What Should You Do If Your Dog Has Consumed a Poison?
Canines can surely get themselves into a lot of trouble, and this is one reason why emergency vets and 24-hour animal hospitals are available to provide care. One definite problem that can lead to one of these emergency visits is when your canine eats something that is poisonous. Toxic substances can be found both inside and outside the home, and there are a few things you should do as soon as possible if you think a toxin has been consumed.
Identify the Poison
It is extremely important to identify the poison as soon as possible. Basically, once your canine starts to experience the symptoms of poison ingestion, you want to look around and think of the places where your canine has traveled. Some of these symptoms include diarrhea, vomiting, seizures, lethargy, poor appetite, heart palpitations, and bleeding from the nose or the rectum.
You should understand that certain poisonous compounds and toxic substances can cause immediate reactions. However, others can take three days or more to create the full onslaught of typical symptoms. So, keep this in mind when you are looking for the poison.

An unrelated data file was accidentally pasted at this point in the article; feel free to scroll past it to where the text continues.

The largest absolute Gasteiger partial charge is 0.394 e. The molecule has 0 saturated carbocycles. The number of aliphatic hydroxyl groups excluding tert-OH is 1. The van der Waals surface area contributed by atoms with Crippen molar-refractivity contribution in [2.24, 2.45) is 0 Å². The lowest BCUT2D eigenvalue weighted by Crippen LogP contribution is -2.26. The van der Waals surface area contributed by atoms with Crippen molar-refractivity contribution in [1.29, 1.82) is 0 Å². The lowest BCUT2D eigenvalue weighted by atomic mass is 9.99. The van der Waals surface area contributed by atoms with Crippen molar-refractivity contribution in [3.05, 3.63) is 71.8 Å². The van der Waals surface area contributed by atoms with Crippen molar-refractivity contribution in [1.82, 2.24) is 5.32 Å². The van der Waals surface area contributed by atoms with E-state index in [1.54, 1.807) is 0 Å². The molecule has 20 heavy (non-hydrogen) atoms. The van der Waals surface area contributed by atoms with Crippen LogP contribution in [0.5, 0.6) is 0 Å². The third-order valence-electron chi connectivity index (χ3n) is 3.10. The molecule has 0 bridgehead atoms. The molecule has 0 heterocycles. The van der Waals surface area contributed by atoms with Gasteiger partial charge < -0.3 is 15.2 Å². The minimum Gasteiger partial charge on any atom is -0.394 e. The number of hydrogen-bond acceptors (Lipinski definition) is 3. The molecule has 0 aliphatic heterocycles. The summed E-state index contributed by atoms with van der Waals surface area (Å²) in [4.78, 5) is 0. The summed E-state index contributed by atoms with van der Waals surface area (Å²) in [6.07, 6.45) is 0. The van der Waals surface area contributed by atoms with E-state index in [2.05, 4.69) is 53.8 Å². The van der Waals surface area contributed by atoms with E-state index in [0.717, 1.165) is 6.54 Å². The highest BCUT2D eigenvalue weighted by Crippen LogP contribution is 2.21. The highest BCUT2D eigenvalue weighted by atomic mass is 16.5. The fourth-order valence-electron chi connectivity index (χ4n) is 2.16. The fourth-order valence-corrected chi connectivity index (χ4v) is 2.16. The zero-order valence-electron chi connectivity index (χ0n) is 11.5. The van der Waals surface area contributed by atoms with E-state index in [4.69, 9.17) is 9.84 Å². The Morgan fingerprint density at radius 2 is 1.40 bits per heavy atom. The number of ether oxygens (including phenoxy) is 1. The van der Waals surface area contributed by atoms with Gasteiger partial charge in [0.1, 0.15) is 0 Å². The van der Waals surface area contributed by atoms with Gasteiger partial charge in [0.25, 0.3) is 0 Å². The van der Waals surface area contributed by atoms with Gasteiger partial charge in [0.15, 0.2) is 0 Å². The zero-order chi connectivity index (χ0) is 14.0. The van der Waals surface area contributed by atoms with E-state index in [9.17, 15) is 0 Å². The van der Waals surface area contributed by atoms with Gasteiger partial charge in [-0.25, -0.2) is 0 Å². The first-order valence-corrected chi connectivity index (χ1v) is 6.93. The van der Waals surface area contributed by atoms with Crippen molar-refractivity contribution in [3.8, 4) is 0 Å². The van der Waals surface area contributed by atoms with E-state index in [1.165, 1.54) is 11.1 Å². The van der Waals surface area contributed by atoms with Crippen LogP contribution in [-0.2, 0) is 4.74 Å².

Finding the poisonous substance is important so that your vet can supply the best treatment possible in a quick manner. For example, if a fast-acting poison has been consumed, then inducing vomiting may be the best option for treatment. However, this can be dangerous if a corrosive agent has been consumed. In fact, if your dog vomits after eating a battery, leaking acid from the battery will often cause severe esophageal burns.
Keep in mind that while it is important to identify the poison, seeking immediate care is also necessary. So, if you cannot find the toxic substance within several minutes, take your dog to the vet.
Bring a Sample
If you are able to identify the poison, then it is wise to bring a sample of it with you. Some people will panic and identify something without knowing the specifics about the item. For example, stating that your dog has consumed a cleaning agent is not enough to help a veterinarian. The product may contain a toxin such as bleach or ammonia, or neither of these ingredients.
When bringing your sample, make sure it is stored away from your dog so he does not consume more of the poison on your trip to the emergency vet.
If you want to know more about canine emergencies and what to do if your dog is poisoned, speak with a veterinarian.